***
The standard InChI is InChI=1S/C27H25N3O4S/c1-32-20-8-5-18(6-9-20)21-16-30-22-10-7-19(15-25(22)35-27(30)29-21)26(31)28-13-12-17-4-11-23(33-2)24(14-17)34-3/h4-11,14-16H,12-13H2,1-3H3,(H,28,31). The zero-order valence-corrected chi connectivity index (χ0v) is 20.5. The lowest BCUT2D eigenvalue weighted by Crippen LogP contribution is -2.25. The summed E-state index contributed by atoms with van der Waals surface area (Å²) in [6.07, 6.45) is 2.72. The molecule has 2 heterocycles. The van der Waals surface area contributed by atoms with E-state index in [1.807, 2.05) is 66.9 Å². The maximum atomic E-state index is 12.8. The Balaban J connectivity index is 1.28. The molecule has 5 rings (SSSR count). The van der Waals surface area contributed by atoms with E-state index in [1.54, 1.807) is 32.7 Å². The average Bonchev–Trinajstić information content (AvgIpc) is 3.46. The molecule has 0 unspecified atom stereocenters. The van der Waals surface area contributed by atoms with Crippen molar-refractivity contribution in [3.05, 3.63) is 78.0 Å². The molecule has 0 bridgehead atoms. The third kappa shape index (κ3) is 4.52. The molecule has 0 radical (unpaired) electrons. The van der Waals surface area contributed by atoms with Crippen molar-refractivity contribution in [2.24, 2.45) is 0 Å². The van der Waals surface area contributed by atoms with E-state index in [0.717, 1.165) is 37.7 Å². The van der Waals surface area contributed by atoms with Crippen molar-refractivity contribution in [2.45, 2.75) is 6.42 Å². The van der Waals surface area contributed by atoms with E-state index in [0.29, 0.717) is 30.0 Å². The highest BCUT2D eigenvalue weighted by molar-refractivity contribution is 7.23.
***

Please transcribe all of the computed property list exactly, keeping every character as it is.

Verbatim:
The standard InChI is InChI=1S/C27H25N3O4S/c1-32-20-8-5-18(6-9-20)21-16-30-22-10-7-19(15-25(22)35-27(30)29-21)26(31)28-13-12-17-4-11-23(33-2)24(14-17)34-3/h4-11,14-16H,12-13H2,1-3H3,(H,28,31). The zero-order valence-corrected chi connectivity index (χ0v) is 20.5. The lowest BCUT2D eigenvalue weighted by Crippen LogP contribution is -2.25. The summed E-state index contributed by atoms with van der Waals surface area (Å²) in [6.07, 6.45) is 2.72. The molecule has 2 heterocycles. The van der Waals surface area contributed by atoms with E-state index in [1.807, 2.05) is 66.9 Å². The maximum atomic E-state index is 12.8. The Balaban J connectivity index is 1.28. The molecule has 5 rings (SSSR count). The van der Waals surface area contributed by atoms with E-state index in [1.54, 1.807) is 32.7 Å². The average Bonchev–Trinajstić information content (AvgIpc) is 3.46. The molecule has 0 unspecified atom stereocenters. The van der Waals surface area contributed by atoms with Crippen molar-refractivity contribution in [3.05, 3.63) is 78.0 Å². The molecule has 0 bridgehead atoms. The third kappa shape index (κ3) is 4.52. The molecule has 0 radical (unpaired) electrons. The van der Waals surface area contributed by atoms with Crippen molar-refractivity contribution in [2.24, 2.45) is 0 Å². The van der Waals surface area contributed by atoms with E-state index in [0.717, 1.165) is 37.7 Å². The van der Waals surface area contributed by atoms with Crippen molar-refractivity contribution in [2.45, 2.75) is 6.42 Å². The van der Waals surface area contributed by atoms with E-state index in [0.29, 0.717) is 30.0 Å². The highest BCUT2D eigenvalue weighted by molar-refractivity contribution is 7.23.